This article examines policies and ideas of European settlement in Africa through the lens of imperial rhetoric and nationalist imaginations in Portugal during the first decades of Salazar’s dictatorship. Even though European settlement in Africa was under discussion since Brazil’s independence, the debate was invigorated in the 1930s. This article will place the renewed interest within the wider context of transnational migration, world economic crisis and inter-European competition for colonial dominance before the Second World War. Although European settlement was perceived as necessary both in terms of domestic social regulation and international competition at the time, state-sponsored settlements in Portuguese Africa were not a reality until the worldwide process of decolonization had started. On the contrary, not only did Portuguese political elites not invest in settlement schemes, but they actually adopted measures to curb migration to the colonies up until 1945, contradicting their imperialist rhetoric at home. The author argues that the contradiction between rhetoric and practice needs to be analysed in light of the growing desire to intensify control over space and people in European settlements in Africa. Barriers to block undesirable migrants from the metropole were only one part of the process of forcing an idealized vision of Portugal and Portugueseness into reality in both the colonies and the metropole. This article concludes that policies and ideas of European Settlement cannot be dissociated from the anti-urban rhetoric and anti-modernizing agenda of Estado Novo.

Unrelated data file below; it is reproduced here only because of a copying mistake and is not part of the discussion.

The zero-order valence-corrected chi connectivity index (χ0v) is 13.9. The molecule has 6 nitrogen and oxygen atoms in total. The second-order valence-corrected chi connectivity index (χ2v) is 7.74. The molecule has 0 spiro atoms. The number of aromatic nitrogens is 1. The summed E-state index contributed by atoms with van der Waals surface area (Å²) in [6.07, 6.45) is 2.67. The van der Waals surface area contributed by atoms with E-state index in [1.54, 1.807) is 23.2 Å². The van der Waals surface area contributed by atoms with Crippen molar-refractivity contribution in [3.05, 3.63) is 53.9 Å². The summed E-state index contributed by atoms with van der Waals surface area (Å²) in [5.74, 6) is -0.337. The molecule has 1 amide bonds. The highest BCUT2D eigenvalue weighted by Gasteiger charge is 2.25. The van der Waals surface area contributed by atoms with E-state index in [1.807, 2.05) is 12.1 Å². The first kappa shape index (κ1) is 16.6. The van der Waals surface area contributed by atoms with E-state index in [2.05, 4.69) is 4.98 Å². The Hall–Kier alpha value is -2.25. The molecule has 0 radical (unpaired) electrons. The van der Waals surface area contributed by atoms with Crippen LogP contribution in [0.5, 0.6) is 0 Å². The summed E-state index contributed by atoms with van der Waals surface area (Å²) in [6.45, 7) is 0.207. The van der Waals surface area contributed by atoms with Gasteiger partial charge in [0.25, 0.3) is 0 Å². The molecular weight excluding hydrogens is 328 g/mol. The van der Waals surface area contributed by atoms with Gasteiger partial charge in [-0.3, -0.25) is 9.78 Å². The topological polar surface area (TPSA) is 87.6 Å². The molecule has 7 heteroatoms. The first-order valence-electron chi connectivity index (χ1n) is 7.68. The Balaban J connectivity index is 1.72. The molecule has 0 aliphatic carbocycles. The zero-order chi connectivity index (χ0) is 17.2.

|Number of pages||21|
|Journal||European Review Of History-Revue Europeenne D Histoire|
|Publication status||Published - Jan 2018|
- European settlement
- imperial rhetoric
- Portuguese New State